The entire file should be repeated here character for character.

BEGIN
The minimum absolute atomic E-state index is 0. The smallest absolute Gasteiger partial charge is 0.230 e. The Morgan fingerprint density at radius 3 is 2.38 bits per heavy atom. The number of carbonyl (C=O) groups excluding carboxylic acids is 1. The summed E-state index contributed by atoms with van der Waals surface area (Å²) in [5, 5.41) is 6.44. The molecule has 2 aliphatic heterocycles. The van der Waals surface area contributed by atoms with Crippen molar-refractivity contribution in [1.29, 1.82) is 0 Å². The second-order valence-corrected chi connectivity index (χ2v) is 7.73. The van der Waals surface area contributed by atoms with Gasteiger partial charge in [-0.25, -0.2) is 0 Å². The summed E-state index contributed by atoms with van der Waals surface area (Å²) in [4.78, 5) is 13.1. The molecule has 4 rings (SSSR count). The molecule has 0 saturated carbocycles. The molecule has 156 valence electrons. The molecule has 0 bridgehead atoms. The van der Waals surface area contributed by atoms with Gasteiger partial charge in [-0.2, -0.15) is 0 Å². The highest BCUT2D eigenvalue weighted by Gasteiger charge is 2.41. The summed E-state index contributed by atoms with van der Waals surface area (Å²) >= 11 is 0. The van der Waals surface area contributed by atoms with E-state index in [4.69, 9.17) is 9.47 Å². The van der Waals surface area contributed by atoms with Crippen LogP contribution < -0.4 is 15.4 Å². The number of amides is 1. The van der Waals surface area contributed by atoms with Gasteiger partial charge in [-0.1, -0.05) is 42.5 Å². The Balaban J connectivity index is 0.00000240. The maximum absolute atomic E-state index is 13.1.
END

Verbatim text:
The minimum absolute atomic E-state index is 0. The smallest absolute Gasteiger partial charge is 0.230 e. The Morgan fingerprint density at radius 3 is 2.38 bits per heavy atom. The number of carbonyl (C=O) groups excluding carboxylic acids is 1. The summed E-state index contributed by atoms with van der Waals surface area (Å²) in [5, 5.41) is 6.44. The molecule has 2 aliphatic heterocycles. The van der Waals surface area contributed by atoms with Crippen molar-refractivity contribution in [1.29, 1.82) is 0 Å². The second-order valence-corrected chi connectivity index (χ2v) is 7.73. The van der Waals surface area contributed by atoms with Gasteiger partial charge in [-0.25, -0.2) is 0 Å². The summed E-state index contributed by atoms with van der Waals surface area (Å²) in [4.78, 5) is 13.1. The molecule has 4 rings (SSSR count). The molecule has 0 saturated carbocycles. The molecule has 156 valence electrons. The molecule has 0 bridgehead atoms. The van der Waals surface area contributed by atoms with Gasteiger partial charge in [-0.2, -0.15) is 0 Å². The highest BCUT2D eigenvalue weighted by Gasteiger charge is 2.41. The summed E-state index contributed by atoms with van der Waals surface area (Å²) >= 11 is 0. The van der Waals surface area contributed by atoms with E-state index in [4.69, 9.17) is 9.47 Å². The van der Waals surface area contributed by atoms with Crippen LogP contribution < -0.4 is 15.4 Å². The number of amides is 1. The van der Waals surface area contributed by atoms with Gasteiger partial charge in [-0.1, -0.05) is 42.5 Å². The Balaban J connectivity index is 0.00000240. The maximum absolute atomic E-state index is 13.1.